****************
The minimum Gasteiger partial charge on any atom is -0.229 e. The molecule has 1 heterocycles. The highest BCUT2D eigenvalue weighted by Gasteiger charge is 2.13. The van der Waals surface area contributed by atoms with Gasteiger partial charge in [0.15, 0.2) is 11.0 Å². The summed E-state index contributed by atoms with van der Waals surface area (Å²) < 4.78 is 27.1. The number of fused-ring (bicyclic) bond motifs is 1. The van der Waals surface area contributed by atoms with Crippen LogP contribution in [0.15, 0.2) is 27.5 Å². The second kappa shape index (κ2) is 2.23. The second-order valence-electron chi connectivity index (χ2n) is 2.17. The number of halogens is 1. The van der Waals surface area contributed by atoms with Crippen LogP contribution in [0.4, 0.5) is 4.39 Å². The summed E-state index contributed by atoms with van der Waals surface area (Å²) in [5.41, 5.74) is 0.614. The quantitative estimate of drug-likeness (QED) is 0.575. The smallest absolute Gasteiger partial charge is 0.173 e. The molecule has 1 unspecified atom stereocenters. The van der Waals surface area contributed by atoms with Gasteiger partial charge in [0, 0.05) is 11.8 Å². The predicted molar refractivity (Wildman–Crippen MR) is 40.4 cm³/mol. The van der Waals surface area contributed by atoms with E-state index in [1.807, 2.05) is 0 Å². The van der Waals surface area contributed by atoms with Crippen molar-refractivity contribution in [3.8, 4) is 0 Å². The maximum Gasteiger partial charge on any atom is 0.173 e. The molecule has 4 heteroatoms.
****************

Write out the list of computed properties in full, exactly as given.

The minimum Gasteiger partial charge on any atom is -0.229 e. The molecule has 1 heterocycles. The highest BCUT2D eigenvalue weighted by Gasteiger charge is 2.13. The van der Waals surface area contributed by atoms with Gasteiger partial charge in [0.15, 0.2) is 11.0 Å². The summed E-state index contributed by atoms with van der Waals surface area (Å²) < 4.78 is 27.1. The number of fused-ring (bicyclic) bond motifs is 1. The van der Waals surface area contributed by atoms with Crippen LogP contribution in [0.15, 0.2) is 27.5 Å². The second kappa shape index (κ2) is 2.23. The second-order valence-electron chi connectivity index (χ2n) is 2.17. The number of halogens is 1. The van der Waals surface area contributed by atoms with Crippen LogP contribution in [0.4, 0.5) is 4.39 Å². The summed E-state index contributed by atoms with van der Waals surface area (Å²) in [5.41, 5.74) is 0.614. The quantitative estimate of drug-likeness (QED) is 0.575. The smallest absolute Gasteiger partial charge is 0.173 e. The molecule has 1 unspecified atom stereocenters. The van der Waals surface area contributed by atoms with Gasteiger partial charge in [0, 0.05) is 11.8 Å². The predicted molar refractivity (Wildman–Crippen MR) is 40.4 cm³/mol. The van der Waals surface area contributed by atoms with E-state index in [1.807, 2.05) is 0 Å². The van der Waals surface area contributed by atoms with Crippen molar-refractivity contribution in [3.8, 4) is 0 Å². The maximum Gasteiger partial charge on any atom is 0.173 e. The molecule has 4 heteroatoms.